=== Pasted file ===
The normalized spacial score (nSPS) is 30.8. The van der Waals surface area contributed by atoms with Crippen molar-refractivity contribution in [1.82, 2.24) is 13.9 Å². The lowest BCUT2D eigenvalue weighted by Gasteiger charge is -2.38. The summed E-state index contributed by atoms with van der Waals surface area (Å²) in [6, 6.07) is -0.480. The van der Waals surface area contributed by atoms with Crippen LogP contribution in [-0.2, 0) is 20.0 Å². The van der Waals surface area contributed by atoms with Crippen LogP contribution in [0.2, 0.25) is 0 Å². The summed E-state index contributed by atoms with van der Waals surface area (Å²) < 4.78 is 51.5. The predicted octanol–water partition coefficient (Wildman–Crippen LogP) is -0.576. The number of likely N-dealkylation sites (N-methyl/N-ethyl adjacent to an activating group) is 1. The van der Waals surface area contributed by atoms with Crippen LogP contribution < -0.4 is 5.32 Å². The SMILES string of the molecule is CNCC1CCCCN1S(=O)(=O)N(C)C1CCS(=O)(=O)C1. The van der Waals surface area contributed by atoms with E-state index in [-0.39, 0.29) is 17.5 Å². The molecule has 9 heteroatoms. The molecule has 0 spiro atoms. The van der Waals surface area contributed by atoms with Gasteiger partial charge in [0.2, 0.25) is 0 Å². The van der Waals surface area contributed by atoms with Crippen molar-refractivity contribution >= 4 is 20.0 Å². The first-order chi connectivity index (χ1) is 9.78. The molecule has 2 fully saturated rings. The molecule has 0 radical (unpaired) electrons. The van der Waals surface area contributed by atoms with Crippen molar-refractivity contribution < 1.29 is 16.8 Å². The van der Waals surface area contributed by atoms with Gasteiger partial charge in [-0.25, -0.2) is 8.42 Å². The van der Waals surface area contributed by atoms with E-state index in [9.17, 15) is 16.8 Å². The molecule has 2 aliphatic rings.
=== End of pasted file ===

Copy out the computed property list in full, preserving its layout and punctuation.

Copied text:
The normalized spacial score (nSPS) is 30.8. The van der Waals surface area contributed by atoms with Crippen molar-refractivity contribution in [1.82, 2.24) is 13.9 Å². The lowest BCUT2D eigenvalue weighted by Gasteiger charge is -2.38. The summed E-state index contributed by atoms with van der Waals surface area (Å²) in [6, 6.07) is -0.480. The van der Waals surface area contributed by atoms with Crippen LogP contribution in [-0.2, 0) is 20.0 Å². The van der Waals surface area contributed by atoms with Crippen LogP contribution in [0.2, 0.25) is 0 Å². The summed E-state index contributed by atoms with van der Waals surface area (Å²) < 4.78 is 51.5. The predicted octanol–water partition coefficient (Wildman–Crippen LogP) is -0.576. The number of likely N-dealkylation sites (N-methyl/N-ethyl adjacent to an activating group) is 1. The van der Waals surface area contributed by atoms with Crippen LogP contribution < -0.4 is 5.32 Å². The SMILES string of the molecule is CNCC1CCCCN1S(=O)(=O)N(C)C1CCS(=O)(=O)C1. The van der Waals surface area contributed by atoms with E-state index in [-0.39, 0.29) is 17.5 Å². The molecule has 9 heteroatoms. The molecule has 0 spiro atoms. The van der Waals surface area contributed by atoms with Gasteiger partial charge in [0.2, 0.25) is 0 Å². The van der Waals surface area contributed by atoms with Crippen molar-refractivity contribution >= 4 is 20.0 Å². The first-order chi connectivity index (χ1) is 9.78. The molecule has 2 fully saturated rings. The molecule has 0 radical (unpaired) electrons. The van der Waals surface area contributed by atoms with Crippen molar-refractivity contribution < 1.29 is 16.8 Å². The van der Waals surface area contributed by atoms with Gasteiger partial charge in [-0.25, -0.2) is 8.42 Å². The van der Waals surface area contributed by atoms with E-state index in [9.17, 15) is 16.8 Å². The molecule has 2 aliphatic rings.